FMLA leave, COVID 556x400 kid on dad shoulders

Employees impacted by COVID could be protected under the ADA

Employees who have exhausted their FMLA leave may be eligible for reasonable accommodation under the Americans With Disabilities Act (ADA). To qualify, an employee must be disabled within the law’s definition. The individual must have a mental or physical impairment. That impairment must substantially limit the person’s ability to perform the job’s essential functions. If you have employees who are still recovering from a bout of COVID-19 – the ‘long haulers”- they likely are disabled. Treat them accordingly and consider providing more time off as a reasonable accommodation.

The ADA gives great flexibility for employers and employees to find accommodations. Ultimately, employers get to decide whether the accommodation is reasonable. Courts will ask employers to ‘show their work’ if they determine an accommodation is not reasonable. The entire process should be documented.

Planning for 2021

The looming new year requires employers to plan for multiple scenarios. If Congress extends the FFCRA, then employers will have to recalibrate to meet a new set of leave limits. Presumably, government reimbursement limits would remain unchanged.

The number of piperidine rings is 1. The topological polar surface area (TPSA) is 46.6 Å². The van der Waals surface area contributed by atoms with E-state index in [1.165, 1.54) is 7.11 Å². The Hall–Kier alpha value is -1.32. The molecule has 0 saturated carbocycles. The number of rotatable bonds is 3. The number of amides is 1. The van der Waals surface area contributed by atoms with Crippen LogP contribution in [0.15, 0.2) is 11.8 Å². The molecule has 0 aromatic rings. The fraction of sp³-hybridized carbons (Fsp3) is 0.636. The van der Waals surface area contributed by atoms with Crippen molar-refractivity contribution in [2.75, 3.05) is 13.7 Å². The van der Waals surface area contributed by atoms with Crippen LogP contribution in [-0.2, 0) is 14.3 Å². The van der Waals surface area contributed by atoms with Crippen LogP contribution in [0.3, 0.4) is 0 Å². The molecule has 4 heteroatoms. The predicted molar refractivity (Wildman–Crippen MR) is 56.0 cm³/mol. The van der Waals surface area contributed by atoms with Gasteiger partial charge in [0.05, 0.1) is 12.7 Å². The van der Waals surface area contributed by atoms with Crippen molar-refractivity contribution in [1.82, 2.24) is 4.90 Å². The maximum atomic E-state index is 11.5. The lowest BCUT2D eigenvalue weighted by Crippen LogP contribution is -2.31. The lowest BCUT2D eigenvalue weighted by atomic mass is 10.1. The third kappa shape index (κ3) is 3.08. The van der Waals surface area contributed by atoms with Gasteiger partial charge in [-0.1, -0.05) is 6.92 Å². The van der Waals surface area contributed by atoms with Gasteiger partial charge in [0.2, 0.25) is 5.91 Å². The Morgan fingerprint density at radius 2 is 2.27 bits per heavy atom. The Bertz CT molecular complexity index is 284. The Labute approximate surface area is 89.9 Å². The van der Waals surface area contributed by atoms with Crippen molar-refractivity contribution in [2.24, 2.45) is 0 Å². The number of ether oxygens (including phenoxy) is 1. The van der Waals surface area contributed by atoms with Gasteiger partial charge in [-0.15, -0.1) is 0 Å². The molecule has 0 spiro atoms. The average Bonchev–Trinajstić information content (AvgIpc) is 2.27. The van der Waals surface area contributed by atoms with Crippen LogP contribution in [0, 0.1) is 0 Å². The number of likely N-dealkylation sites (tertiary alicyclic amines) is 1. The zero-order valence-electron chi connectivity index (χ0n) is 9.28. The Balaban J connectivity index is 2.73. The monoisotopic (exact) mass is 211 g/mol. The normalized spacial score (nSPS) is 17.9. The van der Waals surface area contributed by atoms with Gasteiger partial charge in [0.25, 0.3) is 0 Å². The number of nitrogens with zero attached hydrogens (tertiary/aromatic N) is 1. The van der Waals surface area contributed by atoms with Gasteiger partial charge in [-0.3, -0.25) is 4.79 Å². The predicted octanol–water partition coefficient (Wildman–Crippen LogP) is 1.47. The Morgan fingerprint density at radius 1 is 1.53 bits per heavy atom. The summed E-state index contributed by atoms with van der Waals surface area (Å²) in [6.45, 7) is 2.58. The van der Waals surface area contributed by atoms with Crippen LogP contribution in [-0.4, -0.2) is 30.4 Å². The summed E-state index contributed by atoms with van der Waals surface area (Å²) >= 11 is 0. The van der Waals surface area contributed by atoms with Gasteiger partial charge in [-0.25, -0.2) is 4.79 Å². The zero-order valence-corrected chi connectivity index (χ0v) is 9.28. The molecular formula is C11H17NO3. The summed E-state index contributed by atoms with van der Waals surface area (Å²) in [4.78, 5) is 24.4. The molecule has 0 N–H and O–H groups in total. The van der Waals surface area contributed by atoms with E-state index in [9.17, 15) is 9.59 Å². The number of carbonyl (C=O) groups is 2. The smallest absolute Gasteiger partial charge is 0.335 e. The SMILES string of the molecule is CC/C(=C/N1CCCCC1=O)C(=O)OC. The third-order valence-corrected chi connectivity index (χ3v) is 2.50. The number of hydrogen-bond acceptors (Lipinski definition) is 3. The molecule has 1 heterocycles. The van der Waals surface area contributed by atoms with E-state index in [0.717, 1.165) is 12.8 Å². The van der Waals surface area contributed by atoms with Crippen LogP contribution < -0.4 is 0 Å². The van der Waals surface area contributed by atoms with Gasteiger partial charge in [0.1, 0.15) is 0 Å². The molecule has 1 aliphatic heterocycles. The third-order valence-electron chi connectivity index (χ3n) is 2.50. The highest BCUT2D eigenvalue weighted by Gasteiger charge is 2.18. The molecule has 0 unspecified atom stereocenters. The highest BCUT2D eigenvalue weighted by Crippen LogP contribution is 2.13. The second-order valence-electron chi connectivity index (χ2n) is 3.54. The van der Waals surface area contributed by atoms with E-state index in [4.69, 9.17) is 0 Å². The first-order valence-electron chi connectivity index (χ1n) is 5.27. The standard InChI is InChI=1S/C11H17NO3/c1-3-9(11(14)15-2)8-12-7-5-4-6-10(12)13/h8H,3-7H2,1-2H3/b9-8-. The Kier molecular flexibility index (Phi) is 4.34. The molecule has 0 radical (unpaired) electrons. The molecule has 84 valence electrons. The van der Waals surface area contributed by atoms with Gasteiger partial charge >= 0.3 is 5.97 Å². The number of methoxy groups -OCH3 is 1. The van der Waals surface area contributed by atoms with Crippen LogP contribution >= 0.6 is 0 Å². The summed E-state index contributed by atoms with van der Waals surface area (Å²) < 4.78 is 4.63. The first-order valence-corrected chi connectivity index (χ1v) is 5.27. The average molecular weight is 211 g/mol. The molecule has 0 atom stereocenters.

If Congress takes no action, employers are left in the same position they were in April. Nothing prevents employers from providing benefits beyond what the FMLA requires. While many employers will not have the resources to provide paid leave without government assistance, it is an option. Employers should sit down with counsel and develop a flexible plan that will address each possible scenario.

Key factors to incorporate into planning include:

  • Infection rates. Changes in cases where your business and customers are located will impact the need for total or partial shutdowns.
  • Telecommuting. By now most businesses have determined who can and cannot do their job remotely. As the pandemic affects markets and the workforce, employers may have to reassess how they do their work.
  • Risks to essential workers. Workers who have been working with the public for months may be more likely to get sick. They may also be more subject to stress-related illnesses and absences. Employers should assume that essential workers will need more sick leave.
  • Parental obligations. Even if working parents juggled kids and work so far, some fatigue may be setting in. Since many parents won’t be able to take paid leave, this could be a good time to consider other options. Perhaps offer backup childcare or set up on-site facilities to monitor distance learning.